As leaders, we must never stop walking in deep humility before the Lord. James reminds us, “‘God resists the proud, but gives grace to the humble.’ Therefore submit to God. Resist the devil and he will flee from you. Draw near to God and He will draw near to you. Cleanse your hands, you sinners; and purify your hearts, you double-minded. Lament and mourn and weep! Let your laughter be turned to mourning and your joy to gloom. Humble yourselves in the sight of the Lord, and He will lift you up.” (James 4:6-10)
The second issue concerns those who have lost, or never really had, a right view of God. Specifically, they have lost sight of His holiness. They know the scripture says, “As He who called you is holy, you also be holy in all your conduct, because it is written: ‘Be holy, for I am holy.’” (1 Peter 1:15-16) But they have failed to apply the admonition to themselves and so lack a corresponding fear of God.
The Apostle Paul told the Corinthians, “No temptation has overtaken you except such as is common to man…” (1 Corinthians 10:13a) Those who lack a fear of God will read Paul’s words and think to themselves, “Great! God won’t really mind that much if I have a few lapses here and there. After all, everybody struggles and He understands.”
Unlike the first group, who fail to see or acknowledge the corruption in their heart, this group simply excuses it by presuming on an erroneous view of God’s grace. For them, the commonality of the struggle becomes a plausible excuse for sin. This becomes especially evident when the weight of ministry becomes heavy, disappointments arise or difficulties in their personal lives cause their flesh to cry out for appeasement. And appease it they do, for the “God” they have created for themselves doesn’t demand holiness and winks at sin.
They would be wiser not to neglect what immediately follows in Paul’s point to the Corinthians, “…but God is faithful, who will not allow you to be tempted beyond what you are able, but with the temptation will also make the way of escape, that you may be able to bear it.” (1 Corinthians 10:13b) And to the Galatians, “I say then: Walk in the Spirit, and you shall not fulfill the lust of the flesh.” (Galatians 5:16) And to the Romans, “Likewise you also, reckon yourselves to be dead indeed to sin, but alive to God in Christ Jesus our Lord. Therefore do not let sin reign in your mortal body, that you should obey it in its lusts. And do not present your members as instruments of unrighteousness to sin, but present yourselves to God as being alive from the dead, and your members as instruments of righteousness to God. For sin shall not have dominion over you, for you are not under law but under grace.” (Romans 6:11-14)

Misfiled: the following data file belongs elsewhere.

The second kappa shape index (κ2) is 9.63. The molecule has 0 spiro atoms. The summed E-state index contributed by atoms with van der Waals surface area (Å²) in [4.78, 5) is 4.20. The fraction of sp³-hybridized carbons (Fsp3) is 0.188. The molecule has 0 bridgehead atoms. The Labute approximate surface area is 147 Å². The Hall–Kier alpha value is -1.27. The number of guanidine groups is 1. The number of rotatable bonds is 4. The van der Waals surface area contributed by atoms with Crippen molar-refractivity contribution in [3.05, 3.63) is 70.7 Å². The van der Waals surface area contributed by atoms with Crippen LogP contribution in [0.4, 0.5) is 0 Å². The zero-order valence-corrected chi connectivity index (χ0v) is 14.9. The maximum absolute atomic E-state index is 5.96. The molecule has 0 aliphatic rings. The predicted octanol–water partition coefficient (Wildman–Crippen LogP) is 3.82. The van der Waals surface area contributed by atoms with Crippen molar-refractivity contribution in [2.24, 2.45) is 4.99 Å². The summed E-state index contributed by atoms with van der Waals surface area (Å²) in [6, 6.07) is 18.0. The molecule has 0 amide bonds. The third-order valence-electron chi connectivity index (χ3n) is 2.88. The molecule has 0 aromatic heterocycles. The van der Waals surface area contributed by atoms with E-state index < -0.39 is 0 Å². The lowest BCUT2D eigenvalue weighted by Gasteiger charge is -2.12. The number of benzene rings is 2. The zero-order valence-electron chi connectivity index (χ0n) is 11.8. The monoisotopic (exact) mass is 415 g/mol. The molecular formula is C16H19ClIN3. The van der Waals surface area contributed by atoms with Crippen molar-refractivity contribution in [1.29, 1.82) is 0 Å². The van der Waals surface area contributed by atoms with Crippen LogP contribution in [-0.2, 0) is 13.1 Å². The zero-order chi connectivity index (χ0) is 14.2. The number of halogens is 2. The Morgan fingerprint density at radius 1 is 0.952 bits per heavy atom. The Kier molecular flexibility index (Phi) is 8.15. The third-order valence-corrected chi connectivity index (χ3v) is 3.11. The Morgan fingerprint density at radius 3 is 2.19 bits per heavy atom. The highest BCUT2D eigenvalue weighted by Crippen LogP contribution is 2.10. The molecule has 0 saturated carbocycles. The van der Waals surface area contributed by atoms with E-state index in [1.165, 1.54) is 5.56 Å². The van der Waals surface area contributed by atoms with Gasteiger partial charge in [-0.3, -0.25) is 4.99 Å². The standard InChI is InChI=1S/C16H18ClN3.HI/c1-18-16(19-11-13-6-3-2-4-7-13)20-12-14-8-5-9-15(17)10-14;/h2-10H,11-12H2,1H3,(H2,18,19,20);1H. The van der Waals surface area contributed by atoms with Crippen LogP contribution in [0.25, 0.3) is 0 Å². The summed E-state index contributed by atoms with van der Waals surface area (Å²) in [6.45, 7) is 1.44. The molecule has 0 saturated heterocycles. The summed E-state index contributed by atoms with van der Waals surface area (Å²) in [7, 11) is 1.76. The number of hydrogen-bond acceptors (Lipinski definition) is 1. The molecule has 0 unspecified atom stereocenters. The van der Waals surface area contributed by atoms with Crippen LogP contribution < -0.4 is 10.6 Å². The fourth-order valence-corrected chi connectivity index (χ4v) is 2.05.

No matter how difficult the road we travel as a leader may be, to neglect our duty to live holy lives before God and man is to commit spiritual treason against the King who called us into His service. Again, Charles Spurgeon wrote, “The enemy is ever on the watch to detect inconsistency in your conduct; be therefore very holy. Remember that the eyes of all are upon you, and that more is expected from you than from other men. Strive to give no occasion for blame. Let your goodness be the only fault they can discover in you.”
When my sin was exposed in 2002, I was forced to step down from my position and to close the doors on a work I had spent 14 years of my life building. I was fully aware that I had been running from God but was clueless as to how prideful and arrogant I had become along the way. To be sure, it didn’t happen overnight. As I gradually allowed sin to creep into my life, my heart became cold and increasingly callous to the Lord’s conviction.
It has been 11 years since I arrived at Pure Life Ministries. During that time, the Lord has mercifully allowed me to face the truth about the man I had become—and, by His Grace, the man he now desires for me to be. For all who have answered God’s call into positions of spiritual leadership, I want to encourage you to heed the truths I have shared with you here. Let my own testimony be one added reason to remember Paul’s warning, “Therefore let him who thinks he stands take heed lest he fall.” (1 Corinthians 10:12)
* – T. Taylor, The Biblical Illustrator
Source: Pure Life Ministries
Mike Johnston is the Director of Media Relations. He coordinates media relationships for the ministry and production of audio content including the podcast. Mike is also one of the ministry’s main speakers for our “A Call to Purity Weekends.”